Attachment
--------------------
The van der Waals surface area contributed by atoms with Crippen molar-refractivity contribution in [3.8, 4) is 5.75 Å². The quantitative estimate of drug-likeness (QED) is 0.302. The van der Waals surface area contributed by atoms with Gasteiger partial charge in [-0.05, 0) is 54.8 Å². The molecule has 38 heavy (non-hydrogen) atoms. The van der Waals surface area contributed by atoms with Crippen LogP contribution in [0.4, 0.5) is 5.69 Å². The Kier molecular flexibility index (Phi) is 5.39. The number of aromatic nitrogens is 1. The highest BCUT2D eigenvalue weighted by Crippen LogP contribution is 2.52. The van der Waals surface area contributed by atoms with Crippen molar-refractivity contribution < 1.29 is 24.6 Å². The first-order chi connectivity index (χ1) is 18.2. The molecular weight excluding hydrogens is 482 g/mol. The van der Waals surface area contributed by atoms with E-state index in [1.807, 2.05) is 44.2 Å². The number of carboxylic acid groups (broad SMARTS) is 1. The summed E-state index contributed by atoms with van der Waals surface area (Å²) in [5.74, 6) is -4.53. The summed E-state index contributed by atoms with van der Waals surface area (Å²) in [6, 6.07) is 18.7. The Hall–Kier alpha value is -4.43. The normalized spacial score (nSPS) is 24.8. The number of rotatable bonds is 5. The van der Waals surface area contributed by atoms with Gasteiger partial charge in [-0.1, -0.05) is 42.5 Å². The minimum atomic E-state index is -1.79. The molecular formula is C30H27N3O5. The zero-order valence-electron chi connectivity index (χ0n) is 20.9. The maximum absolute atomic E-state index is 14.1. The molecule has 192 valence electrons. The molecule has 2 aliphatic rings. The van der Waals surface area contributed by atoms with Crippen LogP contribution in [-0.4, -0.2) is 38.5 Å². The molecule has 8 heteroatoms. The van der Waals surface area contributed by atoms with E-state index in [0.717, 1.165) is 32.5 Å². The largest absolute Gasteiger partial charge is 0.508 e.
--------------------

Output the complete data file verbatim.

The van der Waals surface area contributed by atoms with Crippen molar-refractivity contribution in [3.8, 4) is 5.75 Å². The quantitative estimate of drug-likeness (QED) is 0.302. The van der Waals surface area contributed by atoms with Gasteiger partial charge in [-0.05, 0) is 54.8 Å². The molecule has 38 heavy (non-hydrogen) atoms. The van der Waals surface area contributed by atoms with Crippen LogP contribution in [0.4, 0.5) is 5.69 Å². The Kier molecular flexibility index (Phi) is 5.39. The number of aromatic nitrogens is 1. The highest BCUT2D eigenvalue weighted by Crippen LogP contribution is 2.52. The van der Waals surface area contributed by atoms with Crippen molar-refractivity contribution < 1.29 is 24.6 Å². The first-order chi connectivity index (χ1) is 18.2. The molecular weight excluding hydrogens is 482 g/mol. The van der Waals surface area contributed by atoms with E-state index in [1.807, 2.05) is 44.2 Å². The number of carboxylic acid groups (broad SMARTS) is 1. The summed E-state index contributed by atoms with van der Waals surface area (Å²) in [5.74, 6) is -4.53. The summed E-state index contributed by atoms with van der Waals surface area (Å²) in [6, 6.07) is 18.7. The Hall–Kier alpha value is -4.43. The normalized spacial score (nSPS) is 24.8. The number of rotatable bonds is 5. The van der Waals surface area contributed by atoms with Gasteiger partial charge in [-0.1, -0.05) is 42.5 Å². The minimum atomic E-state index is -1.79. The molecular formula is C30H27N3O5. The zero-order valence-electron chi connectivity index (χ0n) is 20.9. The maximum absolute atomic E-state index is 14.1. The molecule has 192 valence electrons. The molecule has 2 aliphatic rings. The van der Waals surface area contributed by atoms with Crippen LogP contribution in [-0.4, -0.2) is 38.5 Å². The molecule has 8 heteroatoms. The van der Waals surface area contributed by atoms with E-state index in [0.717, 1.165) is 32.5 Å². The largest absolute Gasteiger partial charge is 0.508 e.